So is this how you make it to the wedding.

Emma De Jong (10:18):

Yes. That’s how, that’s how you stay married. I think more for the fact that, because I had more of a reallistic idea on how much things cost I understand. Where because he has no idea how much things cost he freaks out. I tell him how much things cost and he’s like, you’ve gotta be joking. It’s like, it’s one of those things. Like he loves cars and he tells me he’s buying a car part and I’m like, how much? Like, how are you spending that much money on a car part? And he’s like, well, you know how much it is. So, you know, unless you understand how much things cost you cant see the value . It’s not that the wedding’s not important to him, but those things are not important to him in the scheme of things at the moment. I think for our lives and making sure we going to get married, we just don’t talk about budget. I think a lot of people do this. I know girlfriends have done this in the past where they’ve told the partner it’s 15 thousand and it’s ended up being like 18 thousand and you know what? They didn’t know any different. They had a great time and it is what it is.

Marcus Prentice (11:08):

That’s right. If it adds to the overall experience, I’m all for spending extra money.

Emma De Jong (11:13):

On stupid things. I think if, if your wedding budget’s 50,000 and you end up spending 70,000, I think then you need to be really thinking about, are you spending the money on the things that you need. If you spend 50 and it’s getting closer to 57 and you really need to have that particular band or that particular thing, that’s really important to you, then spend the extra money.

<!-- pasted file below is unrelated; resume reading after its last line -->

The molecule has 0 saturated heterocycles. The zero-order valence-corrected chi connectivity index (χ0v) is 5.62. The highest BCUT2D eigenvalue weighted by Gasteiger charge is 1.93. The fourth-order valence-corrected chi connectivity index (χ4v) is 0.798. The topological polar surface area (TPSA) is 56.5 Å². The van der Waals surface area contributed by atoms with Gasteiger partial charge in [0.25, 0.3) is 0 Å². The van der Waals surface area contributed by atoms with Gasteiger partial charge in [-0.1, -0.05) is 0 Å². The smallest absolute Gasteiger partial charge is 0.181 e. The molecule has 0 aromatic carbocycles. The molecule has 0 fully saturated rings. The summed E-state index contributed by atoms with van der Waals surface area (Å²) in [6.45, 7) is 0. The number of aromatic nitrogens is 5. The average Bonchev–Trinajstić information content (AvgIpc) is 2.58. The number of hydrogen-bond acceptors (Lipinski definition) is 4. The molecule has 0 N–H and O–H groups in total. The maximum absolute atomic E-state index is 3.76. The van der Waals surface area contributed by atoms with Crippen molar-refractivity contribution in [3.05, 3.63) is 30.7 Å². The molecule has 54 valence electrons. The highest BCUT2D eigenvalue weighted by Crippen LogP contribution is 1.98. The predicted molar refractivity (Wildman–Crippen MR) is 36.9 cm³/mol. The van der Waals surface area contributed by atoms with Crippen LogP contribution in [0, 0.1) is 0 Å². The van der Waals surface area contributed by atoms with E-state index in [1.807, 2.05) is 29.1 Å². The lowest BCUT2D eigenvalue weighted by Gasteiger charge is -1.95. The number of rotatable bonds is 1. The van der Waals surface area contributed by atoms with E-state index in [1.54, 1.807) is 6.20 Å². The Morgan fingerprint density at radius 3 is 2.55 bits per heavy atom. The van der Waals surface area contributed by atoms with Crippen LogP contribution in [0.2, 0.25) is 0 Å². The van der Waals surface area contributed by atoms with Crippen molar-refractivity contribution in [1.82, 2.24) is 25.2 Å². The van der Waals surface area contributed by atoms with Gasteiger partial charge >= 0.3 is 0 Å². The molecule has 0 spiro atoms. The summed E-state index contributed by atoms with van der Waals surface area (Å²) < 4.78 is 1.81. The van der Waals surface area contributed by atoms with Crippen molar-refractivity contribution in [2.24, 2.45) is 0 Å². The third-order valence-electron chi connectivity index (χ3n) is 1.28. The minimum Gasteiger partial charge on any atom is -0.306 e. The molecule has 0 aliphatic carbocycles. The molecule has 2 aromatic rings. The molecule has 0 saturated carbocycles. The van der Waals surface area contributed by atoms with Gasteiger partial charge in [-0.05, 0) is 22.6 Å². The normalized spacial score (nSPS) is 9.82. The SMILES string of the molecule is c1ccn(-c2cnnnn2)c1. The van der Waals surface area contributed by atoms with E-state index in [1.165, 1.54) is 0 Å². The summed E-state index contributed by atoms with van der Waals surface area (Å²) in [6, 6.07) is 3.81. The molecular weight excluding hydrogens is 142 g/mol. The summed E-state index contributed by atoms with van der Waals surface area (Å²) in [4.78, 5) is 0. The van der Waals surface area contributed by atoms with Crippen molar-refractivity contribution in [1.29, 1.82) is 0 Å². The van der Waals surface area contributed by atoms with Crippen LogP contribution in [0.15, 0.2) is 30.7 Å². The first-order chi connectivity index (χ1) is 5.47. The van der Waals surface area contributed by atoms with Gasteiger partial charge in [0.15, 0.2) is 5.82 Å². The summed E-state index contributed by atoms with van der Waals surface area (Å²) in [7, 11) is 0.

Marcus Prentice (11:32):

I’ve done so many weddings, some of them 50 grand and some at 30 grand or whatever, and I can tell you just spending more money, doesn’t always mean it’s going to be a better party.

Emma De Jong (11:42):

Make sure you spend it on the right things and the things that mean the most for you because you, you are the one that’s paying for it. And you’re the ones going to enjoy it with all your family and friends. Be smart about too though as there is things that people I think spend money on, that at the end of the day matter.

Marcus Prentice (11:59):

I know people have borrowed money and gone into debt for their wedding and lots have been paying it off 10 years later. The sad thing is the the money that they borrowed to spend on the extra stuff didn’t even make a difference.

Emma De Jong (12:10):

So there’s a fine line and I think don’t get too over the top and stick to what you think you’re comfortable with spending. At the end of the day, it’s not it’s not a massive show. I understand there are lots of different type of brides. There’s brides that want to just do really casual. Some that it’s just a show for them and they have hundreds of hundred family members that they’re going to invite, and this is what they do. So this is the biggest thing they do in their whole lives. It really depends on where you’re in the scale, but you need to be calm and not turn into a bridezilla and this is meant to be happy, not aggressive or nasty.

Marcus Prentice (12:44):

The budget’s usually the thing that causes the most stress. I guess if you can take anything out of all this, it’s doing your research, isn’t it? Because this is where you’re getting the shocks where you’re going, Oh, I didn’t realize that photographer was 10 grand or I didn’t realize that the venue is going to cost me 20. And I thought it was only gonna be 10.